Adding a small amount of other metals to iron that is soft and rusts easily, could result in sturdy and rust resistant stainless steel. Likewise, a technology has been developed to capture the shortcomings of peroveskite. The commercialization of perovskite solar cells, which have been attracted much attention as the next-generation solar cells, could be accelerated.
A research team, led by Distinguished Professor Sang Il Seok in the School of Energy and Chemical Engineering at UNIST, has engineered the light-absorbing layer material with the new composition of perovskite material and applied it to the solar cell. By simply changing their additives, the new material has significantly increased both efficiency and stability of the existing perovskite solar cells.
Perovskite solar cells are made of a mixture of organic molecules and inorganic elements within a single crystalline structure that is inexpensive and easy to produce in the lab via low-temperature solution process. For this reason, PSCs have emerged as a promising candidate for the next generation solar technology, following silicon-based solar cells.
The core to solar cells is the photoactive layer, which absorbs sunlight directly to generate electric current. Thus, how strong and stable (durability) this layer gets and how efficiently it converts light into electricity are what determines the commercialization. With the perovskite solar cells, a material having a perovskite crystal structure is used as the photoactive layer, thus enhancing the efficiency and stability of this layer is an eminently important task for commercialization.
The efficiency of this photoactive layer is determined by the band gap, the energy structure of electrons in matter atoms. The narrower the band gap, the wider the wavelength bands of solar radiation. Therefore, it is important to narrow the band gap of the perovskite material, which acts as the photoactive layer. However, in case of conventional photoactive layers, materials such as Methylammonium (MA) and bromine (Br), which prevent the structural changes, widened the band gap. In other words, the attempt to maintain the stability of the perovskite crystal structure has resulted in low efficiency in the photoactive layer. Besides, in case of MA, the durability of photoactive layer was lowered.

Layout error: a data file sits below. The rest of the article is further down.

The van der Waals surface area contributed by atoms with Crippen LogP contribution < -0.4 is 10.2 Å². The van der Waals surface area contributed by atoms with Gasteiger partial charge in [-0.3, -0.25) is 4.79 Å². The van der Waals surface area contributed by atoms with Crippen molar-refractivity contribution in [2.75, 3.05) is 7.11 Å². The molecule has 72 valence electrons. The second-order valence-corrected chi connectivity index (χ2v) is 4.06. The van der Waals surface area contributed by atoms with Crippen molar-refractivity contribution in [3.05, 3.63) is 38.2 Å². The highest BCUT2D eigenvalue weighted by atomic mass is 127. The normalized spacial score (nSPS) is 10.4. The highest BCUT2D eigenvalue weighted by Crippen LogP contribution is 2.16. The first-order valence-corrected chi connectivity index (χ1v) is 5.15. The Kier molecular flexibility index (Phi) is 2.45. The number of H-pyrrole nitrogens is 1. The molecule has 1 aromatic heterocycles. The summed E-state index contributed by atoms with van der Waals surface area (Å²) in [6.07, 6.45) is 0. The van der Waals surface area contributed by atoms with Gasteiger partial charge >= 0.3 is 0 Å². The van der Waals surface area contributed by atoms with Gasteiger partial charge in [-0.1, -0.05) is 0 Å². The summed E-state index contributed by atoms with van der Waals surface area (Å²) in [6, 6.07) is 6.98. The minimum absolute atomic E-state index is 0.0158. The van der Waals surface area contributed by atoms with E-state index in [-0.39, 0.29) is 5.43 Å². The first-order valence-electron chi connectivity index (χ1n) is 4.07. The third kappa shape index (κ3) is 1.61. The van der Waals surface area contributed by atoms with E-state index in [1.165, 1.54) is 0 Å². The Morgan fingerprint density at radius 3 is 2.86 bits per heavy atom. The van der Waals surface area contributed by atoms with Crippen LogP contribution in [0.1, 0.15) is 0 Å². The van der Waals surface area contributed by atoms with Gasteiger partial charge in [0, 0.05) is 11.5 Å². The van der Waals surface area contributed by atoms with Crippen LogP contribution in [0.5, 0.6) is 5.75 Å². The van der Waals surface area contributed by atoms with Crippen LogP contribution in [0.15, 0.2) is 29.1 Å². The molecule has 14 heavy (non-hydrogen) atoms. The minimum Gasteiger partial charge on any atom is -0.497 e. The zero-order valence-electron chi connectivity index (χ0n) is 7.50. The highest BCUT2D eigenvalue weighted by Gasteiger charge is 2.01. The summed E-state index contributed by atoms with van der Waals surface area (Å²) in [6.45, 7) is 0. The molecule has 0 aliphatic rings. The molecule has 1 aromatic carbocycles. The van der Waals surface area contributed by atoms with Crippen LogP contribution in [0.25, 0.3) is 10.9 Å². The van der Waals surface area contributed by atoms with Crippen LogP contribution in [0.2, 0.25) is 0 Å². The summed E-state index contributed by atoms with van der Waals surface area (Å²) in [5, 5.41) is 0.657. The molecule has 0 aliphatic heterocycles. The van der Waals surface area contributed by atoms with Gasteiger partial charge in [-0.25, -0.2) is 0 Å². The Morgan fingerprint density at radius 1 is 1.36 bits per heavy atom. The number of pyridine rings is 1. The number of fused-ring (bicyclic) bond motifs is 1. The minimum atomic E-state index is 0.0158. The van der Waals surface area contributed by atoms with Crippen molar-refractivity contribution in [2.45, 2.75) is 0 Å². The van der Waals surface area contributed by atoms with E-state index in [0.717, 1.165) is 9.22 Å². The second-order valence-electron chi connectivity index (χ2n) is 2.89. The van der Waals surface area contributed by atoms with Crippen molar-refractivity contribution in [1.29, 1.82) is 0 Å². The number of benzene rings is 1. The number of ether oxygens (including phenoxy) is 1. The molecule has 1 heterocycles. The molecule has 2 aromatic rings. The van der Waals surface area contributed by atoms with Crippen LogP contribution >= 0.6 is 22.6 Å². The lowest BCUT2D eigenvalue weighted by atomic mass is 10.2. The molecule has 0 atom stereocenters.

Professor Seok and his team added divalent organic cations (i.e., methylenediammonium, MDA) in place of Br and MA. Those new additives stabilize the crystal structure and maintain its efficiency, which simultaneously captures the stability and efficiency of the photoactive layer.
“This study led to a good result of attempting to break the stereotype that the material added mainly for the durability of the perovskite material was a monovalent cation,” says Hanul Min in the Combined M.S/Ph.D. of Energy and Chemical Engineering at UNIST, the first author of the study. “The efficiency of the perovskite containing the divalent organic cation was 23.7%, and it operated more than 90% stably even after 600 hours of operation in an environment in which sunlight was radiated.”
Professor Seok’s team is known for being the world-leading experts in the field of perovskite solar cells. They broke the 20% efficiency barrier for perovskite solar cells for the first time in history, thus have updated the record four times. Besides, Professor Seok has published five papers on perovskite solar cells in the journal, Science.
This study broadens the solar-light absorption wavelength band with new composition that is completely different from the existing ones. This has greatly improved humidity-, thermal-, and photostability performances, while increasing photocurrent density to the world’s highest.
This research has been carried out through the support of the National Research Foundation of Korea (NRF) funded by the Korean government (MSIT), the Global Frontier R&D Program on Centre for Multiscale Energy System, and by the U-K Brand research fund.